When you were 16, what did you think your life would look like? Does it look like that? Is that a good thing?
I was sixteen fifty years ago. When I write it, I almost get a panic thinking that I am now writing about me so many years ago. My first memory is a record from Neil Sedaka and his hit record Happy birthday Sweet Sixteen. I still know the words and could even sing along.
Going back so many years, I think I did have a sneaking suspicion that I would go somewhere else when older. I was lucky to visit a so-called grammar school in the London City and we had good teachers and a good education. We even wore white socks in brown lace up shoes. No high heels or platform soles. It was the goood old days where you did what you mum told you, and attended your studies. School uniform was green and we wore a tie with a shirt like blouse.
Of course we had other thoughts. My thoughts at that time was perhaps meeting a professional footballer, get married and enjoy the future. By football I mean soccer for the friends over the pond. You know it is different to American football. We don’t wear helmets or protective clothing or run with the ball, We have to kick it. I did qualify for the school hockey team, as it was the nearest sport we had to football. Same formation, but we had sticks and a small wooden ball.
Oh, how innocent and stupid can you be. Every Saturday I would make my way to the Boleyn Ground at Upton Park to watch a match with West Ham United. Bobby Moore was then the captain and the football world was OK. If West Ham were away playing, I would go to Brisbane Road where Leyton Orient played, another football team from the East End of London. My schoolfriend was just as keen on football and we went together. I think she also had dreams of perhaps a footballer once seeing her standing watching a match, with love at first sight. Oh, were we naive in those days.
Anyhow that was not to be. My Saturday evening fun was going to Leicester Square Mecca dance hall with some other girls I knew. Dressed in the newest fashion, wearing our stilettos and perhaps a visit to the hairdressers was made in the afternoon. Of course wearing make up. Eye liner, mascara, the lipstick fashion of the day (was it shocking pink or orange?). I remember our hairstyles were towered on our heads, so called back-combing: and what a tangle it was. We were dressed to kill. Leicester Square was quite international and I think it was the meeting place off all the foreign english students staying in London. I was learning French at the time, and had started evening classes in Italian (my own idea, nothing to do with school), so I found it fun to try out my languages on these foreigners. I think mum was waiting for the day when I would meet a nice english bloke when dancing.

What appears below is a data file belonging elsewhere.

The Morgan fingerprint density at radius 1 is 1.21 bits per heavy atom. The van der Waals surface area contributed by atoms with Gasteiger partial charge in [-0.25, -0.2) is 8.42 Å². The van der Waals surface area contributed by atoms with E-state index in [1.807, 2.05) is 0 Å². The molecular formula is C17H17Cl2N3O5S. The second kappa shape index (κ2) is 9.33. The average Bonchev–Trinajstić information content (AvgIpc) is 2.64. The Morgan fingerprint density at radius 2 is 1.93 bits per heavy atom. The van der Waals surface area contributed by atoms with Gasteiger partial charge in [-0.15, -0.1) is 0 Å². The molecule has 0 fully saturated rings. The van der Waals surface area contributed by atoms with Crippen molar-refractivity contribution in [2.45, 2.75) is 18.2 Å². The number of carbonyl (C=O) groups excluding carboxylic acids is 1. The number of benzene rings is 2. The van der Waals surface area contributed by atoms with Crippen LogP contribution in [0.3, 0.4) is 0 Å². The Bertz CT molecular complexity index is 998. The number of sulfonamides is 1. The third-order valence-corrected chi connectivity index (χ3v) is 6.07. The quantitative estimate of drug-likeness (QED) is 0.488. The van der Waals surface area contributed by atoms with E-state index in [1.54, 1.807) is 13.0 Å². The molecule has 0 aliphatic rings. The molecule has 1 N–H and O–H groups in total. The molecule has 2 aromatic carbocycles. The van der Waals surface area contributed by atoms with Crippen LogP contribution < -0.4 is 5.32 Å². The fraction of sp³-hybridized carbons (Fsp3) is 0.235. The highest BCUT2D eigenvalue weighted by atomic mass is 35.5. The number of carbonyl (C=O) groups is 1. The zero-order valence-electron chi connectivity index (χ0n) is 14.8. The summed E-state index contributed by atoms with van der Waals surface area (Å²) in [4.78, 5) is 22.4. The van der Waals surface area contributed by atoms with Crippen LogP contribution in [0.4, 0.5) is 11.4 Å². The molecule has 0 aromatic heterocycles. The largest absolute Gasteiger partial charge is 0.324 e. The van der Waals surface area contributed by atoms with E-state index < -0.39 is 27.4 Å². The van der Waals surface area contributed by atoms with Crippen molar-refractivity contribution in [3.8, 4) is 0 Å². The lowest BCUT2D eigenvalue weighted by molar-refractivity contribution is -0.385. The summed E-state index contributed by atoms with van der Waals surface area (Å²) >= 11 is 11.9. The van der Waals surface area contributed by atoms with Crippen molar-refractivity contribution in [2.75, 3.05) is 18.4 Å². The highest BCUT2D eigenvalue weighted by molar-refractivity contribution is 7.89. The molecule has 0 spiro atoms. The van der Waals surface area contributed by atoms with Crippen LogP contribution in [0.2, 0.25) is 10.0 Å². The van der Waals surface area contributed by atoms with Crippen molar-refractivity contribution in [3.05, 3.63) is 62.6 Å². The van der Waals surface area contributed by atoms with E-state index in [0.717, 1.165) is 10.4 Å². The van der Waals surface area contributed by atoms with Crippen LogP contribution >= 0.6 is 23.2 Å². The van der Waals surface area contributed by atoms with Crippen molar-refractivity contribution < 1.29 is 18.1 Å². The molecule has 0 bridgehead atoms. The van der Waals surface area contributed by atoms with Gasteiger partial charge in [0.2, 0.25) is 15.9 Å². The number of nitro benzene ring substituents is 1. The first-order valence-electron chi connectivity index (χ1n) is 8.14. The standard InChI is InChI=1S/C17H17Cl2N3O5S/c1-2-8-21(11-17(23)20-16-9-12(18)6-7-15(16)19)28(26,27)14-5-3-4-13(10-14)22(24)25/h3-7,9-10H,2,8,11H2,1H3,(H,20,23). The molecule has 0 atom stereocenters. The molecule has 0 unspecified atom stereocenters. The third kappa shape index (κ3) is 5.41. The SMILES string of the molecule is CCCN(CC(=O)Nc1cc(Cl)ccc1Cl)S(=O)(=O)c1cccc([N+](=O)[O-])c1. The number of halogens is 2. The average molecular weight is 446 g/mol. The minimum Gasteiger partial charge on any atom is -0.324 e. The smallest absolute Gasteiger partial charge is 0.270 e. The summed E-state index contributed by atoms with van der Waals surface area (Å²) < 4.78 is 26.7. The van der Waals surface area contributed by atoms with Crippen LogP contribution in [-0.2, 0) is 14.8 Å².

I did not really know then that I would want to travel and work in another country. That came later. I did know that oncre I was older and independent I wanted to live on my own in an appartment or perhaps with a girlfriend. Just go somewhere else, see other places, meet other people and stand on my own two legs.
Anyhow, everything eventually turned out for the best. I had a commecial course at school, typing, shorthand, bookkeeping and all that jazz and after school had my first job in London working for the P & O Shipping company, with the idea of working on the ocean passenger liners as a purserette one day (sort of an office job on a ship – at least I could travel). This was also not to be as the shipping companies with passengers were gradually making way for the aircraft and the job no longer existed. I worked temporary for a while, a different place every week in a different office, earning well and I enjoyed the changes. I then saw a advert in an english newspaper for a secretary in Switzerland. I applied, got the job and arrived on my twentieth birthday in Zürich. The rest took after itself. Meeting Mr. Swiss a couple of years later, having children and working in Switzerland, learning the language. I have a Swiss passport, as well as a British passport. In a way I did achieve what I wanted, but things are never exactly as you think.
And my footballer? Well Mr. Swiss likes to watch a match on the TV and so do I, but you cannot have everything.